Six Common Refinancing Myths That Could Be Costing You Money

By July 26, 2017News

Refinancing your mortgage can potentially save you thousands of dollars—especially if you refinance when rates are low. So, what’s holding you back? If you’re like many homeowners, you might have been inundated by so many misconceptions about refinancing that you’ve been deterred from even looking into it. And that’s bad news—you could be wasting money month after month by not getting a lower interest rate. Not sure what’s fact and what’s fiction? Here, busts some of the most common refinancing myths so you can start saving some serious cash. 

Myth No. 1: You’re too late

We’ve been hearing a lot about how the Fed is raising interest rates, which might make you wonder if you’ve missed your chance to refinance.

Myth busted: Don’t worry. Even with the recent Fed rate hike, it’s still a favorable environment, and refinancing can be a great move—just as long as you’re clear on the one-time costs associated with the refinance, and confirm that the transaction will lower your monthly payments. What you’re looking for is the break-even point of the loan, which is your total closing costs divided by the monthly savings. So, if you’re spending $3,000 in closing costs to save $100 a month in your mortgage payment, the break-even point will be 30 months—or a little less than three years. If you think you’ll be moving before then, you might not want to refinance. But if you’re staying put, then you’ll start saving money after the 30 months are over and for the life of the loan.

Myth No. 2: You won’t be able to qualify

If you got burned in the housing meltdown (or even if you didn’t), you might be wary of approaching your lender for a refinance.

Myth busted: Even if you’re still struggling to get your credit back on track, you might qualify. The guidelines are beginning to loosen again. People who couldn’t refinance due to credit issues—or maybe they lost their job or they started a new job—now are able to refinance.

Myth No. 3: You’ll have to reset the clock to 30 years

Maybe you’re feeling good because you’ve already paid off 10 years of your existing loan, and the thought of restarting and moving the finish line back to 30 years sounds long and daunting.

Myth busted: The right refinance product for you depends on your time frame and future plans; it might well not be a 30-year loan. One great option if you’re relatively certain you won’t be staying in the home forever is an adjustable-rate mortgage that usually offers initial rates that are lower than a conventional fixed-rate loan. You’ll pay that lower amount for your choice of three, five or seven years—however long you reasonably expect to be in the house—and ideally you’ll be ready to sell when the rate readjusts to the higher amount. All of the money you saved with your smaller payment then can be devoted to other financial needs. Note: Make sure you fully understand the initial, annual and total rates associated with your mortgage product and its time frame, as well as a worst-case scenario of how high your payment could go if you don’t sell the house as planned. Ask as many questions as you need of your mortgage broker to ensure you have the right loan.

Myth No. 4: You can’t refinance if you currently have an ARM

Did you take advantage of a low rate or special program with a seven-year ARM and then your plans changed? Maybe you’ve decided you want to stay in the house after all, or your pending relocation fell through. You might be worried that you’re stuck indefinitely with the higher payments when the loan readjusted.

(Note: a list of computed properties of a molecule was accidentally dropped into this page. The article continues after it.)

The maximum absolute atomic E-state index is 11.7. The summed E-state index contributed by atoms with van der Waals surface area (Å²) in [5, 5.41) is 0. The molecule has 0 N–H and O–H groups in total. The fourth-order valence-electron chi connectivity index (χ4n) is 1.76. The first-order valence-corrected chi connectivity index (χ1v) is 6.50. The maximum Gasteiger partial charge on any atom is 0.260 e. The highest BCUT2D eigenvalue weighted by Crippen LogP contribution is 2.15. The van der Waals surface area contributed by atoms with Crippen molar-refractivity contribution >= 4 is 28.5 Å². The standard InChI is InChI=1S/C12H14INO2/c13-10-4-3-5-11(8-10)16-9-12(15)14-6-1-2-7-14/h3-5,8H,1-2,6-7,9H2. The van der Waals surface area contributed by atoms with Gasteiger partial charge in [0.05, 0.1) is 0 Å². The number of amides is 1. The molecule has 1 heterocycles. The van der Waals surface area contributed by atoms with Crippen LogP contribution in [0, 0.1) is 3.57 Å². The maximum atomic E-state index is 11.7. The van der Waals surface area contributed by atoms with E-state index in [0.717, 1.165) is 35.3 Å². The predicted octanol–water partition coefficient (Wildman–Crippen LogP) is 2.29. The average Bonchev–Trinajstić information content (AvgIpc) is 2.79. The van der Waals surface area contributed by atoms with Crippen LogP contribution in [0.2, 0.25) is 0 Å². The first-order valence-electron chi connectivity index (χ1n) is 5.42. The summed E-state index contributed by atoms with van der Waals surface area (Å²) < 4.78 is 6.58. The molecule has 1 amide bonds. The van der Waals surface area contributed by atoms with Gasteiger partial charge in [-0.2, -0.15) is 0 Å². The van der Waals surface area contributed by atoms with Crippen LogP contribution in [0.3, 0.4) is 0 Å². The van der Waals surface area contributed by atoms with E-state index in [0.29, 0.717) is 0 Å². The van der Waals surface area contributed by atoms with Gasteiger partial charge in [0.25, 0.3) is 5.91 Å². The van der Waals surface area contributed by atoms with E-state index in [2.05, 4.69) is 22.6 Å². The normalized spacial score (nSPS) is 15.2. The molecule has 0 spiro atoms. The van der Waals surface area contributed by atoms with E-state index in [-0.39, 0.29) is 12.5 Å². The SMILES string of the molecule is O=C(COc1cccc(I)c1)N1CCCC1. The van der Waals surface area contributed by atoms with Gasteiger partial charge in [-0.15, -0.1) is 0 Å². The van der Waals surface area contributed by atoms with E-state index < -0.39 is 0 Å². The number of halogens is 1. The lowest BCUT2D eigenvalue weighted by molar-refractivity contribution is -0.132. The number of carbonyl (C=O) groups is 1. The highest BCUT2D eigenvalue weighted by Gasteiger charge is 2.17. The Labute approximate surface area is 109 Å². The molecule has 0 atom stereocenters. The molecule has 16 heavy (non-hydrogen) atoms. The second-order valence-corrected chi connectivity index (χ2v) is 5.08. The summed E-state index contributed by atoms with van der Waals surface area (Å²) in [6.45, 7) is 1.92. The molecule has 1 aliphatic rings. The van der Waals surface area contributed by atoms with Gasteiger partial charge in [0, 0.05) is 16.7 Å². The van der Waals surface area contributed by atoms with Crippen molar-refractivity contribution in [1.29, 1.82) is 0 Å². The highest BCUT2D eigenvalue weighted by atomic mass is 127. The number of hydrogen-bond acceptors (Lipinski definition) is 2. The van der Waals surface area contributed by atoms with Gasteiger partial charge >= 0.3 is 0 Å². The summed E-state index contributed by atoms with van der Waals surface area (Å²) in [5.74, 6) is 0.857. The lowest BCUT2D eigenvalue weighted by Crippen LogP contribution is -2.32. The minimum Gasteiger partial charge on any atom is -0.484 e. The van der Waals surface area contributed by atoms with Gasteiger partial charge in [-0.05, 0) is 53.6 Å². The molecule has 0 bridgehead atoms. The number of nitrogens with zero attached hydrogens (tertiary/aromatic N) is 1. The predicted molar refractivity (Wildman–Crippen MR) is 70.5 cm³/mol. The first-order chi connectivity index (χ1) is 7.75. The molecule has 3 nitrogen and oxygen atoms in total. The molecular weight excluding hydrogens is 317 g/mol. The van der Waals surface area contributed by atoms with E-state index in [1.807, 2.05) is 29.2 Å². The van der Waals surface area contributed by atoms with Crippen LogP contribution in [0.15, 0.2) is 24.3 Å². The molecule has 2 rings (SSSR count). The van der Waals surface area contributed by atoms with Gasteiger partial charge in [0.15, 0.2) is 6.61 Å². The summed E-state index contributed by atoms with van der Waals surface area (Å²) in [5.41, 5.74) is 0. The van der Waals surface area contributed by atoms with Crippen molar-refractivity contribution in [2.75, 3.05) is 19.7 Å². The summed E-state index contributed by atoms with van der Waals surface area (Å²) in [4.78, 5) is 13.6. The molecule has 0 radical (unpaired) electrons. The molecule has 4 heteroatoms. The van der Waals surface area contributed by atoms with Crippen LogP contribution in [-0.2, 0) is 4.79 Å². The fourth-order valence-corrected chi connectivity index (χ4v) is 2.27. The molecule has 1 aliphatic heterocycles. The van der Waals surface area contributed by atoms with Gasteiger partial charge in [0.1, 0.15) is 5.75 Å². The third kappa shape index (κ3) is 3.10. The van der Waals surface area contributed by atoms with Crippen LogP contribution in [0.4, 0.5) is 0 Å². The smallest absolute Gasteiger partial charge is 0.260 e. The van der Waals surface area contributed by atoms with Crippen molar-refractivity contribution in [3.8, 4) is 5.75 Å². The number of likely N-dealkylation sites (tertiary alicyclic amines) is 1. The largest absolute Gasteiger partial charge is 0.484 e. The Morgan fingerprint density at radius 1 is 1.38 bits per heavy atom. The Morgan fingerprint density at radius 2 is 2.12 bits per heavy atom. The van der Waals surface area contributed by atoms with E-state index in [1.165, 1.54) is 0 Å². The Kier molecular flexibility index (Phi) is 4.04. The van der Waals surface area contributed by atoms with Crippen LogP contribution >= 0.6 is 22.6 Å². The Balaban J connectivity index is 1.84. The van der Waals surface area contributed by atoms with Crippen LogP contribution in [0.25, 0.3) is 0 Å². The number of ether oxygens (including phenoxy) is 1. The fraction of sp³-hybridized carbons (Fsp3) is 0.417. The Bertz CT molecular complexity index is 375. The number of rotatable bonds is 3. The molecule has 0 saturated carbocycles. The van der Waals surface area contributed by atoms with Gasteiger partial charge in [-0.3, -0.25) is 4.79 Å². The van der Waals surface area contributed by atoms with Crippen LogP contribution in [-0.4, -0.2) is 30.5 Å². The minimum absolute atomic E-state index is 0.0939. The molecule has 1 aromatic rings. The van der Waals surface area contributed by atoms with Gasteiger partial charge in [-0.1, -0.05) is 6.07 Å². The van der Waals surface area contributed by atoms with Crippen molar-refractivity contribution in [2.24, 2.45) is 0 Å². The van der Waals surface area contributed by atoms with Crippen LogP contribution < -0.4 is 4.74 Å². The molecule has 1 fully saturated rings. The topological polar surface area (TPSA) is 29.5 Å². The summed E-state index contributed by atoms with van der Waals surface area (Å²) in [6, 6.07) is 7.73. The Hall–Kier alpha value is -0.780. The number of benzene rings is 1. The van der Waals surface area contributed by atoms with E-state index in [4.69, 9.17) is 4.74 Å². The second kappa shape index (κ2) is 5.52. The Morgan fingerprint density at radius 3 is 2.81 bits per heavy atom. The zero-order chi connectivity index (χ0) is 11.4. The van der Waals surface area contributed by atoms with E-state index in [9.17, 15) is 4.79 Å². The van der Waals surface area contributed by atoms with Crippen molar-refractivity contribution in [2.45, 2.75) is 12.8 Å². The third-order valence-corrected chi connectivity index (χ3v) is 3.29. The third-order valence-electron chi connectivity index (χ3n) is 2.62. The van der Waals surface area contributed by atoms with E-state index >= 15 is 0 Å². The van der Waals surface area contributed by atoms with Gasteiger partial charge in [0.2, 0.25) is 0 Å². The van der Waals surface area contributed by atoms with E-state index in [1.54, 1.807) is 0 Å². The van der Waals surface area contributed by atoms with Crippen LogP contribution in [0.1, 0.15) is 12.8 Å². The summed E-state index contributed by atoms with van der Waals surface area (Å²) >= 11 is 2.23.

Myth busted: The great news is that even if you’ve taken advantage of only the “good” part of the ARM, you can still refinance, assuming your credit and circumstances warrant it. Maybe this time you want to get a fixed-rate mortgage, but for a shorter period of time than a regular 30-year mortgage. If you can’t afford the cost of the 15-year payment, you can ask your lender for a 23-year mortgage. That way, your final maturity date is not extended and the total interest paid doesn’t significantly escalate. You just need to do your homework and make sure that a creative option works best for your budget.

Myth No. 5: Refinancing allows you to change only your rates and terms

Maybe you’re perfectly content with your monthly payments, and you see no reason to change the terms of your mortgage. However, refinancing isn’t just about decreasing your mortgage payments or changing up your terms.

Myth busted: Cash-out refinancing can fund your home-improvement projects, too. In fact, these types of refinances have become even more common as property values have soared and homeowners have finally rebuilt equity after the recession. Just remember: If you refinance your mortgage and pull cash out of your equity to pay for home improvements, make sure you consider all the pros and cons before signing on the dotted line.

Myth No. 6: Refinances take too much time and effort

Just the thought of gathering all that paperwork can seem daunting.

Myth busted: Don’t stop before you even get started. The first call—to check in on your existing rate compared with current rates, and to find out if there’s a possibility your lender can save you money with a refinance–will take only a few minutes. It’s true that most conventional loans will require paperwork in the form of income verification and an appraisal, but that might not be the case if you currently have an FHA or VA loan and want to simply reduce your interest rate. Through a streamline refinance, you can possibly refinance your loan without an appraisal or even income verification. Your mortgage lender can help you find out if you’re eligible. Even if you do have to complete some paperwork, it might be worth the payoff when you see your reduced monthly payments.